“You hold back only to realize there is nothing keeping you back, except yourself” – Rachel Wolchin
One of my favorite books – subsequently turned in to a movie – is Moneyball. It is the story of Billy Beane (then the General Manager of the Oakland Athletics baseball team), and how he transformed baseball using a revolutionary approach to assessing, drafting, and ultimately fielding players based on a complex formula of statistics. The approach, called sabermetrics, had only hereto been used by a small following of fans for fantasy and similar tracking of player performance. Billy was the first Manager in professional baseball to embrace the approach and use it as a primary factor in his decision on which players he kept on his team and the order in which he had them bat. Today most professional baseball teams use this approach – and in many respects this is behind the recent success of the current world champion Houston Astros.
Back to Billy – his achievement is even more profound when you consider the circumstances. At the time, the Oakland Athletics were a second-tier professional market with an extremely limited budget to match. Most of the more successful franchises were spending 2 to 3 times more than the Athletics, allowing them to field the best talent in the league, and in return, consistently outperform other teams.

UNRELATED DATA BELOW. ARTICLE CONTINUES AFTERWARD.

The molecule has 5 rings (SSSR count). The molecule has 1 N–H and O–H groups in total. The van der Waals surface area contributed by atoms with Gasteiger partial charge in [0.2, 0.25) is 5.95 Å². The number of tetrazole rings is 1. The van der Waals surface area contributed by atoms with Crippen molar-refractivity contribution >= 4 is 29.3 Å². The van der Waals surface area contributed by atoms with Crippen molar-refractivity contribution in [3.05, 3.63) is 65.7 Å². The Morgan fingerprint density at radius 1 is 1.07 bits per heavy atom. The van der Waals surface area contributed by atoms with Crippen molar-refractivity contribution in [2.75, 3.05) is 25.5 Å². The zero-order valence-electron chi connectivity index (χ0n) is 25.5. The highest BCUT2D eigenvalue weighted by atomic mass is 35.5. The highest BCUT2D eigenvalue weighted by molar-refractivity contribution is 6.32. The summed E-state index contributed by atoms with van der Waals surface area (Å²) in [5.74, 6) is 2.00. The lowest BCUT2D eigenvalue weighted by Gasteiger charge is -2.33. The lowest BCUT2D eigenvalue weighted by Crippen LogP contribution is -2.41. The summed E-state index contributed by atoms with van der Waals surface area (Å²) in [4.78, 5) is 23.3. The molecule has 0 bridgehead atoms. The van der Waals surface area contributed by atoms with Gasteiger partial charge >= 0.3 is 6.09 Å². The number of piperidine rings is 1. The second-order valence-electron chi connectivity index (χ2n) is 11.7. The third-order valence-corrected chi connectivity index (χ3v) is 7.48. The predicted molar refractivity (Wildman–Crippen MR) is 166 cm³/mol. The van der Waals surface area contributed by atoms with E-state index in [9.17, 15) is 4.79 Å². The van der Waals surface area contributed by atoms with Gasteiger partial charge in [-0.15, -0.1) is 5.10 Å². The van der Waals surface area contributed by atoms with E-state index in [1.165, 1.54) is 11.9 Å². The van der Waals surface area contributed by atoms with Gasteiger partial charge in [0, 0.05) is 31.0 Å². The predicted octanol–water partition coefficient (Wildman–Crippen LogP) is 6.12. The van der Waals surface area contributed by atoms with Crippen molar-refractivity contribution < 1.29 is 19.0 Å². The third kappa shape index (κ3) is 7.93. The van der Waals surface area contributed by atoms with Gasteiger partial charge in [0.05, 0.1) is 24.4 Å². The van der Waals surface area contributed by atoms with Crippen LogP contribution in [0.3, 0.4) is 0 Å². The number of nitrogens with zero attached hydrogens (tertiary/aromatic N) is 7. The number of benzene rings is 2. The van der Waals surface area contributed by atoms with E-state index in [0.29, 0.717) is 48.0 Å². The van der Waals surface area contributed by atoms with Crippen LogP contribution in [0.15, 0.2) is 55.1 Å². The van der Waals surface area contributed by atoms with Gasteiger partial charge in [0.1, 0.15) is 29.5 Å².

But Billy took a risk on a different approach. He hired a Yale economics graduate and quickly made him his “right hand”. And while his decisions were quickly criticized by his scouts and team manager, Billy convinces the team owners to stay the course. Over time the team’s performance improved dramatically, moving from the bottom in their league in to playoff contention, and ultimately falling one game short of a World Series appearance.
At the end of this movie is a scene in which Billy Beane and Peter Brand (his sabermetrics whiz kid) are speaking in the club house late at night. In this scene, Billy finds himself questioning his own approach, suggesting that nothing short of a championship is a success. Peter then asks he join him in the film room, and shows the following clip:
The scene is prophetic, as it shows one of the players Billy drafted in a minor league game hitting a home run, but tripping as he runs the bases and returning to first in fear he would be thrown out. “Jeremy hit a home run and didn’t’ even realize it.”, says Peter. The metaphor is clear to Billy – he can’t see his own success beyond his fear of failure.
How often in life and in business do we fall prey to the same mentality? We take risks only to pull back at the first sign of success. Or when we do succeed, we fail to embrace the moment, allowing ourselves to operate in a condition of denial or defeat, only to miss the chance to both celebrate and seize the next opportunity.
The only thing holding you back is you…time to realize your full potential!